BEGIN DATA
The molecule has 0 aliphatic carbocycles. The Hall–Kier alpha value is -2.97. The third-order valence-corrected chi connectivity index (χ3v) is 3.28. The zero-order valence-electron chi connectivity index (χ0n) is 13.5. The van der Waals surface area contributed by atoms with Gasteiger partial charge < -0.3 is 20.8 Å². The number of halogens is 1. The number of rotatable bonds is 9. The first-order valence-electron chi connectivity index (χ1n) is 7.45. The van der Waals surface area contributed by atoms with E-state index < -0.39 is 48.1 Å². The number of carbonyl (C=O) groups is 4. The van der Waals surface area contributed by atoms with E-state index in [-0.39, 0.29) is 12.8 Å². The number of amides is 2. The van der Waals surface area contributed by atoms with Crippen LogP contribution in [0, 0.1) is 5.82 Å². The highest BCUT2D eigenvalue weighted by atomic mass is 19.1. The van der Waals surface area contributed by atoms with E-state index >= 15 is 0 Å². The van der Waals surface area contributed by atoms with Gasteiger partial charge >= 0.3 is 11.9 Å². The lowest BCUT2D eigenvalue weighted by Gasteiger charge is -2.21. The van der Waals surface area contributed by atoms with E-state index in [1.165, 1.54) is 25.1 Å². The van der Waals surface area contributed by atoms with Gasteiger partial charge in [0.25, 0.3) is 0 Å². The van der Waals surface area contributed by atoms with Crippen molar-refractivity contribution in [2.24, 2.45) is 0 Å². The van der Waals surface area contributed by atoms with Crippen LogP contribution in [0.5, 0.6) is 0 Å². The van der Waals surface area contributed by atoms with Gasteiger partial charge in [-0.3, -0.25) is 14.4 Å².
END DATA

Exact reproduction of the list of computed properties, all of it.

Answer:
The molecule has 0 aliphatic carbocycles. The Hall–Kier alpha value is -2.97. The third-order valence-corrected chi connectivity index (χ3v) is 3.28. The zero-order valence-electron chi connectivity index (χ0n) is 13.5. The van der Waals surface area contributed by atoms with Gasteiger partial charge < -0.3 is 20.8 Å². The number of halogens is 1. The number of rotatable bonds is 9. The first-order valence-electron chi connectivity index (χ1n) is 7.45. The van der Waals surface area contributed by atoms with E-state index < -0.39 is 48.1 Å². The number of carbonyl (C=O) groups is 4. The van der Waals surface area contributed by atoms with E-state index in [-0.39, 0.29) is 12.8 Å². The number of amides is 2. The van der Waals surface area contributed by atoms with Crippen LogP contribution in [0, 0.1) is 5.82 Å². The highest BCUT2D eigenvalue weighted by atomic mass is 19.1. The van der Waals surface area contributed by atoms with E-state index >= 15 is 0 Å². The van der Waals surface area contributed by atoms with Gasteiger partial charge >= 0.3 is 11.9 Å². The lowest BCUT2D eigenvalue weighted by Gasteiger charge is -2.21. The van der Waals surface area contributed by atoms with E-state index in [1.165, 1.54) is 25.1 Å². The van der Waals surface area contributed by atoms with Gasteiger partial charge in [0.25, 0.3) is 0 Å². The van der Waals surface area contributed by atoms with Crippen molar-refractivity contribution in [2.24, 2.45) is 0 Å². The van der Waals surface area contributed by atoms with Crippen LogP contribution in [0.5, 0.6) is 0 Å². The van der Waals surface area contributed by atoms with Gasteiger partial charge in [-0.3, -0.25) is 14.4 Å².